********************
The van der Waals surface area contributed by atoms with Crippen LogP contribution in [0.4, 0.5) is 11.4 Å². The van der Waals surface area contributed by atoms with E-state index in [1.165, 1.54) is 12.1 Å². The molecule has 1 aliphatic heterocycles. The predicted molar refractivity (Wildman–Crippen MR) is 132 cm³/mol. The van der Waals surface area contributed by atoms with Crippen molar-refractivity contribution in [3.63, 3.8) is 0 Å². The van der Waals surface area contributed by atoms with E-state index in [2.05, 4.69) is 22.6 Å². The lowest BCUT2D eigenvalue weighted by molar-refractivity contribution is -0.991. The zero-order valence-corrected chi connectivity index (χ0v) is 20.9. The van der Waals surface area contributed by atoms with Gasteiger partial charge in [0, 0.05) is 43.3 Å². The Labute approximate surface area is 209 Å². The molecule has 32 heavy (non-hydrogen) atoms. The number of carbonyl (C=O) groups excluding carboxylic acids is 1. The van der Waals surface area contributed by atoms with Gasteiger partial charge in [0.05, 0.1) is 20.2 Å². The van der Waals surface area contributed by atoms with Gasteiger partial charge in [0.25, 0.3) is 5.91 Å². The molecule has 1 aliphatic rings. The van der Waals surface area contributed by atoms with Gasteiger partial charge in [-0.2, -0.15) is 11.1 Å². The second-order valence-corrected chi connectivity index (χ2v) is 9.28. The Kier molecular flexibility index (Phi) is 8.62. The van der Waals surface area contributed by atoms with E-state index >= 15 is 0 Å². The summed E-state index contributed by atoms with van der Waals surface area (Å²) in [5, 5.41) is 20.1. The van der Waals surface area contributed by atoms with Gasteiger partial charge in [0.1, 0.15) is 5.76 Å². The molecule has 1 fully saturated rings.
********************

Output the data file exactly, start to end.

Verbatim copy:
The van der Waals surface area contributed by atoms with Crippen LogP contribution in [0.4, 0.5) is 11.4 Å². The van der Waals surface area contributed by atoms with E-state index in [1.165, 1.54) is 12.1 Å². The molecule has 1 aliphatic heterocycles. The predicted molar refractivity (Wildman–Crippen MR) is 132 cm³/mol. The van der Waals surface area contributed by atoms with Crippen molar-refractivity contribution in [3.63, 3.8) is 0 Å². The van der Waals surface area contributed by atoms with E-state index in [2.05, 4.69) is 22.6 Å². The lowest BCUT2D eigenvalue weighted by molar-refractivity contribution is -0.991. The zero-order valence-corrected chi connectivity index (χ0v) is 20.9. The van der Waals surface area contributed by atoms with Gasteiger partial charge in [0, 0.05) is 43.3 Å². The Labute approximate surface area is 209 Å². The molecule has 32 heavy (non-hydrogen) atoms. The number of carbonyl (C=O) groups excluding carboxylic acids is 1. The van der Waals surface area contributed by atoms with Gasteiger partial charge in [0.05, 0.1) is 20.2 Å². The van der Waals surface area contributed by atoms with Gasteiger partial charge in [0.25, 0.3) is 5.91 Å². The molecule has 1 aliphatic rings. The van der Waals surface area contributed by atoms with Gasteiger partial charge in [-0.2, -0.15) is 11.1 Å². The second-order valence-corrected chi connectivity index (χ2v) is 9.28. The Kier molecular flexibility index (Phi) is 8.62. The van der Waals surface area contributed by atoms with E-state index >= 15 is 0 Å². The summed E-state index contributed by atoms with van der Waals surface area (Å²) in [5, 5.41) is 20.1. The van der Waals surface area contributed by atoms with Gasteiger partial charge in [0.1, 0.15) is 5.76 Å². The molecule has 1 fully saturated rings.